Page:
Winnebago Graveyard

Steve Niles, script; Alison Sampson, art & design; Stephane Paitreau, color art; Aditya Bidikar, letters

Image Comics, 2017

Horror master Steve Niles created this four-issue miniseries with artist Alison Sampson. It's a classic road trip story: family pulls into a small town with a mysterious, horrible secret and has to battle their way out. The story opens at night by firelight. A large group of Satanists are performing a ritual human sacrifice to resurrect their leader. The guy literally erupts from the sacrifice's chest, so these worshipers aren't delusional: their necromancy actually works.

Scene shift to our family road trip. Things are tense, but they decide to attend a roadside carnival together. At nightfall they discover their Winnebago has been stolen, and they must walk into town to get help. The town looks deserted--including the police station. A deputy walks up and says he'll file a report, and directs them to the motel. They've barely settled in when they notice black robed figures with torches gathering outside (they look like the same bunch seen in the first issue). And the dash for escape begins.

Things are a bit predictable from here. But there is one interesting complication: the cult members summon a demon to find the family in the dark. The family meets a young ally named Deacon who offers to help them escape. The first place he takes them on the way out of town is the titular graveyard. It's a massive collection of RVs: apparently the town has been sacrificing tourists to bring evil things up from Hell for as long as anyone can remember.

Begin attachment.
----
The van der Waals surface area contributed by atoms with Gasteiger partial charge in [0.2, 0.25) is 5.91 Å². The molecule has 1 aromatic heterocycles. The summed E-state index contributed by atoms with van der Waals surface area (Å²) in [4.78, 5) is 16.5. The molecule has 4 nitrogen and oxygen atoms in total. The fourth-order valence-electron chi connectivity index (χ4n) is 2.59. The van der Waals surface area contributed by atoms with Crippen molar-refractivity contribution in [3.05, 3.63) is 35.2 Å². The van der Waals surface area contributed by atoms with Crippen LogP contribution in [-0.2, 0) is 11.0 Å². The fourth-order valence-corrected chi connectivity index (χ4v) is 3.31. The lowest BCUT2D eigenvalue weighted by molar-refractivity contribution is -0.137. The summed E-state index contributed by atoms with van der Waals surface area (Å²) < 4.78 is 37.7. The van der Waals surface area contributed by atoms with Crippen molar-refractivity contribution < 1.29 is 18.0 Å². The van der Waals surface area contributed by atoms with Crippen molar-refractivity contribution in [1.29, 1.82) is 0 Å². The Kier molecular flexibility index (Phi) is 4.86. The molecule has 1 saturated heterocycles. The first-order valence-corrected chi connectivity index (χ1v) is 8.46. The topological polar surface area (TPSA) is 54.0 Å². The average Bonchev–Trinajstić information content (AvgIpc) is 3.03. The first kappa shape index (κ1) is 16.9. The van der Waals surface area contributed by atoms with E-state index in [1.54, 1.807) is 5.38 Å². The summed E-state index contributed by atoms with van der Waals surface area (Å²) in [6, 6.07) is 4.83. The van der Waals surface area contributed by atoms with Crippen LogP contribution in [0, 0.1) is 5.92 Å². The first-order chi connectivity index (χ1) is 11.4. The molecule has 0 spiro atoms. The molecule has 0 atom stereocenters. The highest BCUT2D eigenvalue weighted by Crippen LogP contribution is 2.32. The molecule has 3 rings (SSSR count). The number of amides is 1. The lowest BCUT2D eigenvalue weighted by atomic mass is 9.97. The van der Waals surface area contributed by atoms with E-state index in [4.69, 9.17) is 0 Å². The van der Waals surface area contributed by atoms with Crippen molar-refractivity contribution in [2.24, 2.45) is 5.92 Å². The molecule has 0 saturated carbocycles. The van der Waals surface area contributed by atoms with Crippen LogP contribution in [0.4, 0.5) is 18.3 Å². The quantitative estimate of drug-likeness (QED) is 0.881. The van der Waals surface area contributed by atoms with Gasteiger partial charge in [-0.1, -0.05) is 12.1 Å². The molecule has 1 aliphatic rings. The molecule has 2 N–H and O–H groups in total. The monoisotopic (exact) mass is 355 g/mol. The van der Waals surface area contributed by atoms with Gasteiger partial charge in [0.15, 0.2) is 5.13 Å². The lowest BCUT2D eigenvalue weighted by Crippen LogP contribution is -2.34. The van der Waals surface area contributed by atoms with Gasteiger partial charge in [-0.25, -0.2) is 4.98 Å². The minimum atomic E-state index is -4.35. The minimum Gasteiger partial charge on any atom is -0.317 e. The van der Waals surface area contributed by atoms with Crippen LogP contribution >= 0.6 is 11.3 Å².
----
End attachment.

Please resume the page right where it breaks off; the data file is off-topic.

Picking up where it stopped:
The family's escape plan involves blowing up the whole collection of Winnebagos and wearing the demon's skin to infiltrate the Satanists. In the end the town burns, and two of the family escape: the usual bittersweet ending. At least it's not so dark that everyone dies. The story is ultimately too cliched to recommend, although it is very effective visually. The coloring is downright lurid, in a way that completely suits the story.

The end matter is especially extensive. There are character designs, sketches, pinups, and a number of essays about the horror genre, including four exploring Satanism in the real world (presumably one in each of the original monthly issues).

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I enjoyed this series in a very weird way. It was fascinating, and you really are drawn into these characters. It's horrifying in a way that, IMHO, works so much better in comics than in movies.

I think you liked it more than I did, Sensei. But I do think the story is far less cliched as a comic than it would have been as a movie. The theme hasn't been done to death in comics, and the visuals are stylized in a way that most movies are not.

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